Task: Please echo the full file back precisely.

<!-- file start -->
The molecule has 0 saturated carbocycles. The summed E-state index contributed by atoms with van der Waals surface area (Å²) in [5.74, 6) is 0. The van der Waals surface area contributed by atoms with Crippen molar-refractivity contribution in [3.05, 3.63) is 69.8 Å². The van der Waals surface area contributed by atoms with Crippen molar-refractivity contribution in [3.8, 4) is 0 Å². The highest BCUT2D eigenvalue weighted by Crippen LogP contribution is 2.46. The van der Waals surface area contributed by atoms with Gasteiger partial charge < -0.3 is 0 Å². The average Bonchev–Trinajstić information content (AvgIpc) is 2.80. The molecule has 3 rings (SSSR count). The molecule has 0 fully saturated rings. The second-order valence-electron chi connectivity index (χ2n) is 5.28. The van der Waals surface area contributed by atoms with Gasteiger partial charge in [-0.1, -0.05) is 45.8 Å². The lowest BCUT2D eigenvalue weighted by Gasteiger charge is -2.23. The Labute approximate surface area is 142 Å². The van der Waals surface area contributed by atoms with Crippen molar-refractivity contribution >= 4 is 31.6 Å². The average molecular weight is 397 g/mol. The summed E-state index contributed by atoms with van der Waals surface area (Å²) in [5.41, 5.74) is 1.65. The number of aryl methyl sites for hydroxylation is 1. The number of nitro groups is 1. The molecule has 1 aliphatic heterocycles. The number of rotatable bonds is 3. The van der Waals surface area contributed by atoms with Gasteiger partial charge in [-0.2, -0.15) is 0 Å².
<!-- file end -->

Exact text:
The molecule has 0 saturated carbocycles. The summed E-state index contributed by atoms with van der Waals surface area (Å²) in [5.74, 6) is 0. The van der Waals surface area contributed by atoms with Crippen molar-refractivity contribution in [3.05, 3.63) is 69.8 Å². The van der Waals surface area contributed by atoms with Crippen molar-refractivity contribution in [3.8, 4) is 0 Å². The highest BCUT2D eigenvalue weighted by Crippen LogP contribution is 2.46. The van der Waals surface area contributed by atoms with Gasteiger partial charge < -0.3 is 0 Å². The average Bonchev–Trinajstić information content (AvgIpc) is 2.80. The molecule has 3 rings (SSSR count). The molecule has 0 fully saturated rings. The second-order valence-electron chi connectivity index (χ2n) is 5.28. The van der Waals surface area contributed by atoms with Gasteiger partial charge in [-0.1, -0.05) is 45.8 Å². The lowest BCUT2D eigenvalue weighted by Gasteiger charge is -2.23. The Labute approximate surface area is 142 Å². The van der Waals surface area contributed by atoms with Crippen molar-refractivity contribution >= 4 is 31.6 Å². The average molecular weight is 397 g/mol. The summed E-state index contributed by atoms with van der Waals surface area (Å²) in [5.41, 5.74) is 1.65. The number of aryl methyl sites for hydroxylation is 1. The number of nitro groups is 1. The molecule has 1 aliphatic heterocycles. The number of rotatable bonds is 3. The van der Waals surface area contributed by atoms with Gasteiger partial charge in [-0.2, -0.15) is 0 Å².